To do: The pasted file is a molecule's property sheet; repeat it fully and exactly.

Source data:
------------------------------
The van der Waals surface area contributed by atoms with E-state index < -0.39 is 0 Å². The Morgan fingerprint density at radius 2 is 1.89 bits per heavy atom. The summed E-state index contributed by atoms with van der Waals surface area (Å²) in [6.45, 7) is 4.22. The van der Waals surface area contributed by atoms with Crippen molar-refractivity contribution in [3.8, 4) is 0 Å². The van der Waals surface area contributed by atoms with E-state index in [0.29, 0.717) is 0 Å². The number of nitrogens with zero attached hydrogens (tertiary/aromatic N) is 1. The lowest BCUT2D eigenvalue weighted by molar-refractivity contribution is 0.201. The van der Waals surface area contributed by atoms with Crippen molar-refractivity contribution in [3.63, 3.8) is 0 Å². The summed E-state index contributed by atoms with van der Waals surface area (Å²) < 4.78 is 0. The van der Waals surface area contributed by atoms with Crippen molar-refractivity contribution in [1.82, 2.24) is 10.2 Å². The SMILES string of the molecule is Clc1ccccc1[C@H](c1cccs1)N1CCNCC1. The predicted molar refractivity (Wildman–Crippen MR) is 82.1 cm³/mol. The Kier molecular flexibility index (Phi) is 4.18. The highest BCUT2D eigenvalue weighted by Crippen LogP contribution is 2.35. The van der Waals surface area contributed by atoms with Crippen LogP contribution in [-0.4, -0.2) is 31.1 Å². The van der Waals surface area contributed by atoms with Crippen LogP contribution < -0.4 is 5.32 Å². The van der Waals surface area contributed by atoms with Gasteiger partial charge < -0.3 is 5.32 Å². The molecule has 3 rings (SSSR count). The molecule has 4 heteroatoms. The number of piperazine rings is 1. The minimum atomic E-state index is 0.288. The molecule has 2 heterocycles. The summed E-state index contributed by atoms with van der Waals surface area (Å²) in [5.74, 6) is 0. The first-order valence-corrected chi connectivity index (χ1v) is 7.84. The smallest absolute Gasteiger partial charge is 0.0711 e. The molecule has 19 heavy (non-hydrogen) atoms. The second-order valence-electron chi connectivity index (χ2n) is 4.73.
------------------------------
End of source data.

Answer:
The van der Waals surface area contributed by atoms with E-state index < -0.39 is 0 Å². The Morgan fingerprint density at radius 2 is 1.89 bits per heavy atom. The summed E-state index contributed by atoms with van der Waals surface area (Å²) in [6.45, 7) is 4.22. The van der Waals surface area contributed by atoms with Crippen molar-refractivity contribution in [3.8, 4) is 0 Å². The van der Waals surface area contributed by atoms with E-state index in [0.29, 0.717) is 0 Å². The number of nitrogens with zero attached hydrogens (tertiary/aromatic N) is 1. The lowest BCUT2D eigenvalue weighted by molar-refractivity contribution is 0.201. The van der Waals surface area contributed by atoms with Crippen molar-refractivity contribution in [3.63, 3.8) is 0 Å². The summed E-state index contributed by atoms with van der Waals surface area (Å²) < 4.78 is 0. The van der Waals surface area contributed by atoms with Crippen molar-refractivity contribution in [1.82, 2.24) is 10.2 Å². The SMILES string of the molecule is Clc1ccccc1[C@H](c1cccs1)N1CCNCC1. The predicted molar refractivity (Wildman–Crippen MR) is 82.1 cm³/mol. The Kier molecular flexibility index (Phi) is 4.18. The highest BCUT2D eigenvalue weighted by Crippen LogP contribution is 2.35. The van der Waals surface area contributed by atoms with Crippen LogP contribution in [-0.4, -0.2) is 31.1 Å². The van der Waals surface area contributed by atoms with Crippen LogP contribution < -0.4 is 5.32 Å². The van der Waals surface area contributed by atoms with Gasteiger partial charge < -0.3 is 5.32 Å². The molecule has 3 rings (SSSR count). The molecule has 4 heteroatoms. The number of piperazine rings is 1. The minimum atomic E-state index is 0.288. The molecule has 2 heterocycles. The summed E-state index contributed by atoms with van der Waals surface area (Å²) in [5.74, 6) is 0. The first-order valence-corrected chi connectivity index (χ1v) is 7.84. The smallest absolute Gasteiger partial charge is 0.0711 e. The molecule has 19 heavy (non-hydrogen) atoms. The second-order valence-electron chi connectivity index (χ2n) is 4.73.